So, by comparing the variant rule Disarm with the Search Action, it would appear that requiring a Search to find an item dropped via Disarm would make sense.

As to the ramifications:

Because it becomes possible for all participants to Disarm an opponent that is wielding an item, the combat becomes more realistic, likely leading to somewhat more tactical fights (do I hit the enemy for more damage, or do I try to force their weapon away, risking that neither happens).
Further, the combat would likely become more difficult, due to the fact that the players are most likely to be wielding items, requiring them to act more carefully if Disarmed (do I risk failing the Search to find my item, or try something else to regain control of the fight).
Additionally, characters that can perform the Search Action as a bonus action due to some feature or effect would become more viable during combat, since they would not need to consume their main Action after being disarmed.
Finally, it may cause players to spend resources on readily accessible backup supplies, in the event of Disarmament in a critical moment.

  • \$\begingroup\$ "answer is NO" and "the answer could be yes" make no sense with the updated question. You should edit your answer to address the current version of the question. Perhaps title your current answer as "Is this RAW?" which you answer well. Then extend your section on ramifications. \$\endgroup\$
    – linksassin
    Oct 9, 2019 at 1:29
  • \$\begingroup\$ @linksassin thanks for notifying me about the edit. I have adjusted my answer in response. \$\endgroup\$
    – Journer
    Oct 9, 2019 at 1:46
  • \$\begingroup\$ I would also note...as your players may protest to this...that requiring a full Action to search for a dropped Greataxe, (or similar such weapon) an item which is huge and thus trivial to locate if it was just knocked out of your hand is a bit...odd, in my personal opinion. Skill checks should only come out when there is a chance for failure...losing a dagger in a cluttered battlefield? Might be hard to find. A Greataxe in a dungeon room with only a few people? Eh, that doesn't seem like something that would require a skill check. Personally, I'd roll in Scatter rules instead. \$\endgroup\$ Oct 9, 2019 at 12:25
  • \$\begingroup\$ @Medix2 thanks for the reminder; I so rarely see anything about the Search Action that I honestly cannot think of any RAW classes or subclasses that features it, but it is good to include. \$\endgroup\$
    – Journer
    Oct 9, 2019 at 13:58
  • 1
    \$\begingroup\$ @Medix2 while true for RAW, including such info can still be useful for homebrew, so I will leave it in. \$\endgroup\$
    – Journer
    Oct 9, 2019 at 15:29

You might annoy your players

I am not (in this answer at least) concerned about balance implications, but having to spend an action looking for something that isn't hidden would drive me from your table.

By the rules your character knows the exact location of an invisible creature trying to be stealthy but failing to roll a high enough stealth check, in a world where that happens, having to spend time looking for a 6 ft great sword which is 2 feet away and I have likely watched JUST fall out of my hands and loudly smack on the ground would smack of punishment.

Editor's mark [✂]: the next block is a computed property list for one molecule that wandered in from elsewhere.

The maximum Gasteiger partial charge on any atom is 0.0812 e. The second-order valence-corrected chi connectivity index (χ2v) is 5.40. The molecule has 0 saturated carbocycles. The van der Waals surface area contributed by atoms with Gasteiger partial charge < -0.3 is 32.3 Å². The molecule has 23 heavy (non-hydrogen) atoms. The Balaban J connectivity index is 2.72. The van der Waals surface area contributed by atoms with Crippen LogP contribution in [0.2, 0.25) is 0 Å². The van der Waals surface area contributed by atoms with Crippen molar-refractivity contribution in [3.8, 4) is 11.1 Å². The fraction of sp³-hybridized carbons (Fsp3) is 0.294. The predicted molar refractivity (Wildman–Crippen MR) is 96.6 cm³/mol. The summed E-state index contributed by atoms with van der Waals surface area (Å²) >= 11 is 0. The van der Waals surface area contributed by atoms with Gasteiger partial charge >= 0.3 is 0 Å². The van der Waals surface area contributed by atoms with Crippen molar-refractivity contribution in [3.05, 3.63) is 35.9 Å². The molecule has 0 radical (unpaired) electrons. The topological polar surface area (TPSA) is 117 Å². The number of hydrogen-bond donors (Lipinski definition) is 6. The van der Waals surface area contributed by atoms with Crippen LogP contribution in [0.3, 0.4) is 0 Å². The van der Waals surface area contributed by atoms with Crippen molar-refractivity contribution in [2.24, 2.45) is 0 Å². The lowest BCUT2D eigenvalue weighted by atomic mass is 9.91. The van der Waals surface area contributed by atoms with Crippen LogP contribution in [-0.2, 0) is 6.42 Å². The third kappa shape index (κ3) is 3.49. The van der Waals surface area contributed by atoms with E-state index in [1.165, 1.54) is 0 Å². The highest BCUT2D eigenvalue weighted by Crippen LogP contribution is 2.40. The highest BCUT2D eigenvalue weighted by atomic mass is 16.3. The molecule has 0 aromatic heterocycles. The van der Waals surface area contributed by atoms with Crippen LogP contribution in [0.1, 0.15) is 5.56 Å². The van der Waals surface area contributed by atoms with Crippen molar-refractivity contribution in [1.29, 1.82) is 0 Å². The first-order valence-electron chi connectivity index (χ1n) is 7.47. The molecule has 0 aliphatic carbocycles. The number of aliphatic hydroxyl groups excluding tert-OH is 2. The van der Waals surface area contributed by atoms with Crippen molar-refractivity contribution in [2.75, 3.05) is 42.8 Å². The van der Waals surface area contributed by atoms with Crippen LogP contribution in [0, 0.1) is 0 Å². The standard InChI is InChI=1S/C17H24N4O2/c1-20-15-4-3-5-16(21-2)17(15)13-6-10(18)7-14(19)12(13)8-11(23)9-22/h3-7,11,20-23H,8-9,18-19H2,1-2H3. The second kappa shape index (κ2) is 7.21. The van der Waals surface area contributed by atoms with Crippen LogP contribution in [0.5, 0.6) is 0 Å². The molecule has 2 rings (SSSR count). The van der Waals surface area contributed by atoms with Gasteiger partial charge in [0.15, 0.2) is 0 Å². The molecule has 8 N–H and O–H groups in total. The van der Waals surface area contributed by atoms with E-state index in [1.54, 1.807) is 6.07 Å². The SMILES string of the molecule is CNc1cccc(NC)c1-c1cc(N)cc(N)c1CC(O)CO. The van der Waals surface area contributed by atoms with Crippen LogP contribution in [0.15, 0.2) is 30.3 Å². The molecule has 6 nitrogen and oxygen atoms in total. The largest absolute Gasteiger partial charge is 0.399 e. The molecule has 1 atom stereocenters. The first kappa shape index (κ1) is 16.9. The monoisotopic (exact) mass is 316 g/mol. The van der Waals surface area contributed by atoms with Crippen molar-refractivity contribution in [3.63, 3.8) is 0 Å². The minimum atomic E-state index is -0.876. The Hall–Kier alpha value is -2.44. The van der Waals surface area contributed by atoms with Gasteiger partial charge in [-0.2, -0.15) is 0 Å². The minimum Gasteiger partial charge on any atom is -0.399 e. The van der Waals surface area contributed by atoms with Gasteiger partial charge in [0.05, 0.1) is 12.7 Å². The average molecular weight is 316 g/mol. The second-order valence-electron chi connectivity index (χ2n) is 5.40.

So, before introducing this rule; know your players

  • \$\begingroup\$ Just a few points, whilst you may have just watched the weapon fly out of your hands, chances are that it hasn't just fallen neatly at your feet (except in the case of the Battlemaster Disarm which specifies that it does). Theoretically, it could have fallen anywhere within your reach, meaning the 8 tiles around you - thats a 15 by 15 ft area to search. Further, the Search action can be used to abstract you looking for the weapon, leaning over to pick it up (without leaving your 5 by 5 ft area so it doesnt cost Movement) and then returning to a combat-ready position. continued \$\endgroup\$ Oct 9, 2019 at 12:12
  • \$\begingroup\$ Finally, whilst it is more punishing, it is not meant as a punishment towards players. Players can equally use Disarm on a creature, forcing that creature to take the Search action to find their weapon. Also, as a slight aside, this would encourage investment in a back-up weapon incase they were disarmed of their primary weapon, as was done historically. It also makes the Eldritch Knight’s Weapon Bond ability slightly more potent. \$\endgroup\$ Oct 9, 2019 at 12:15
  • \$\begingroup\$ @Liam Morris I understand your intent, but in real life when I drop something I tend to see where it lands, and the things I drop aren't as big as a weapon. Making people make checks like this says (to me) that my character isn't a hero, just some schmuck who can't do basic tasks like pay attention to their surroundings. In fact being disarmed itself is a problem, because that's what straps are for, and as the DM it is your job to ensure I know that and don't get caught out by easily avoidable mechanics... tbc \$\endgroup\$
    – SeriousBri
    Oct 9, 2019 at 13:53
  • \$\begingroup\$ If you want to model this, you would have the weapon make a stealth check (with a penalty for low dex, and disadvantage for being metal and heavy), contested by passive perception (because having to spend an action to use your senses is crazy) but since the weapon isn't behind total cover or in an area of obscured vision it will be an automatic success anyway. There are ways to make disarming a thing, this isn't one of them. All in my humble opinion of course, and you know your players, and are very likely not my DM 🙂 \$\endgroup\$
    – SeriousBri
    Oct 9, 2019 at 13:56